How to Install windows 2003 terminal server license

does anyone have any instructions on "how to Insall" terminal server licensing on a Windows 2003 member server?
Who is Participating?
I wear a lot of hats...

"The solutions and answers provided on Experts Exchange have been extremely helpful to me over the last few years. I wear a lot of hats - Developer, Database Administrator, Help Desk, etc., so I know a lot of things but not a lot about one thing. Experts Exchange gives me answers from people who do know a lot about one thing, in a easy to use platform." -Todd S.

Guidelines for Deploying Terminal Server

Installing Your License Server
It is required that at least one Windows Server 2003 license server be present in your Windows Server 2003 Terminal Server environment. For small deployments, it is acceptable to install both the Terminal Server and the Terminal Server Licensing service on the same physical computer. However, for larger deployments we suggest that Terminal Server Licensing be installed on a separate server.

To install Terminal Server Licensing:

1. Click Start, click Control Panel, and then double-click Add or Remove Programs.
2. Click Add/Remove Windows Components.
3. In the dialog box, select Terminal Server Licensing.
4. Follow the instructions in the Windows Components Wizard.

After Terminal Server Licensing is installed, the server becomes a license server and you are asked whether you want to activate the license server. It is highly recommended that you activate the license server. A Terminal Server running on Windows Server 2003 operates for 120 days before the terminal server must discover an activated license server.

4. Activating Terminal Server Licensing
A license server is not considered operational until it is activated. If you do not activate the license server as a part of the installation itself (highly recommended), you can activate it later.

To activate Terminal Server Licensing:

1. On the computer running Terminal Server License Server, click Start, Programs, Administrative Tools, Terminal Server Licensing.
2. If the License Server has not been activated, in the console tree, right-click the Terminal Server License Server you want to activate.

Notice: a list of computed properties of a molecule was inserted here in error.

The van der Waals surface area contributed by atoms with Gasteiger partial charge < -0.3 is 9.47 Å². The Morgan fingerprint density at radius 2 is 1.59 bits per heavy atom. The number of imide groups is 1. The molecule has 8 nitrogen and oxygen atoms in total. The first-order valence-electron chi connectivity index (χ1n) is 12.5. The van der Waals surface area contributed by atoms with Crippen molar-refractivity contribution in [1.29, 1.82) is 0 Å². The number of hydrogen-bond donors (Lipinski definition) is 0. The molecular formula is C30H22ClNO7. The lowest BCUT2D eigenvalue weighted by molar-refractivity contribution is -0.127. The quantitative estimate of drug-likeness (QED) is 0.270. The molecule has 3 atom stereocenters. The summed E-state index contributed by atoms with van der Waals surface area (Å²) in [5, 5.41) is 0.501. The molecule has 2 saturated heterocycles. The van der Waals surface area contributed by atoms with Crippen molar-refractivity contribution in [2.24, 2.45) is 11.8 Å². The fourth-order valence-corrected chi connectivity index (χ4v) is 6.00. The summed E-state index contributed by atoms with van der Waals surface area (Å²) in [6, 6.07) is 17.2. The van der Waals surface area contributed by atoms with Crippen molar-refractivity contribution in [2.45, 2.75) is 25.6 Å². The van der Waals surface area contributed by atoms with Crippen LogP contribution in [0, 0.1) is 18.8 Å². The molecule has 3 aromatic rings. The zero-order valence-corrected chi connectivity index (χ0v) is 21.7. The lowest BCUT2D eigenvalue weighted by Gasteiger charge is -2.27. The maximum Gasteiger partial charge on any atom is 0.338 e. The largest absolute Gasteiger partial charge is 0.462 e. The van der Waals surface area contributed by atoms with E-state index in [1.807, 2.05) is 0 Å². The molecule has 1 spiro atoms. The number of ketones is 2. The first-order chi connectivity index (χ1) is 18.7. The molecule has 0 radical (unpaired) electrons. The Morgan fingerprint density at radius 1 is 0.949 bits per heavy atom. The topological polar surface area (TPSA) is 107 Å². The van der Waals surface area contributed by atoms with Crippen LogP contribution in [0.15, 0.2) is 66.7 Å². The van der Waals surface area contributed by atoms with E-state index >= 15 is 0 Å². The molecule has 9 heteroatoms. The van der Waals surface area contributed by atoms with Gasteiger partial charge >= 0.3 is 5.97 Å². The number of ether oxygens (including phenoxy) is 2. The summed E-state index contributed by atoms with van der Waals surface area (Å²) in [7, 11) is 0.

3. Click Activate Server to start the Activation Wizard.
4. In the Activation method list, select Automatic connection (recommended), and then click Next.
5. Follow the instructions in the wizard.
If having problems with license activation, see: 

Experts Exchange Solution brought to you by

Your issues matter to us.

Facing a tech roadblock? Get the help and guidance you need from experienced professionals who care. Ask your question anytime, anywhere, with no hassle.

Start your 7-day free trial
Good work IA

one thing though, in a 2003 domain terminal servers look for a license server entry in AD
and the license server is normally installed on a DC

this will work if the license server and the terminal server are the same server or on the same subnet

there is a reg key listed in the white paper for terminal server licensing that tells how to set this on a terminal server
so it can find the license server when not installed on a DC
Intense_Angel, good explanations, does the server makes contact with Microsoft while activating Terminal Server Licensing in step 2 - 5?
CompTIA Security+

Learn the essential functions of CompTIA Security+, which establishes the core knowledge required of any cybersecurity role and leads professionals into intermediate-level cybersecurity jobs.

Sorry, one more thing, what's differences between Per Device and Per User questions during the installation?
yes during that process it does access the web if set to do that in the wizard.
there are three methods I beleive phone, web, an email thing you get to paste in to the wizard.

just call the clearing house and activate it, and then they can help with the licenses too.
See: Activating a Terminal Server license server

if you activate it, you can always deactivate it and start fresh if needed (uninstall/reinstall licensing)

per device are physically installed in the clients registry and get decremented by the license server
use for: same user at same machine all the time this type would work

per user are unmanaged right now, which means the server doesn't check to see if the client has a license installed.
use for: same user uses multiple machines at work and at home

NOTE: a terminal server can only be in per user or per device not both modes (Under TS configuration)
a license server however can server both license types to terminal servers

Also another gotcha

Some additional comments:
- the third option is not email but through the web, using a different machine than the one containing the license server. This is so for when the license server doesn't have internet access.
- SP1 on 2003 server does not change the 'unmanaged' user licenses. Still the same. I'll be looking in R2 shortly to see if MS added it there.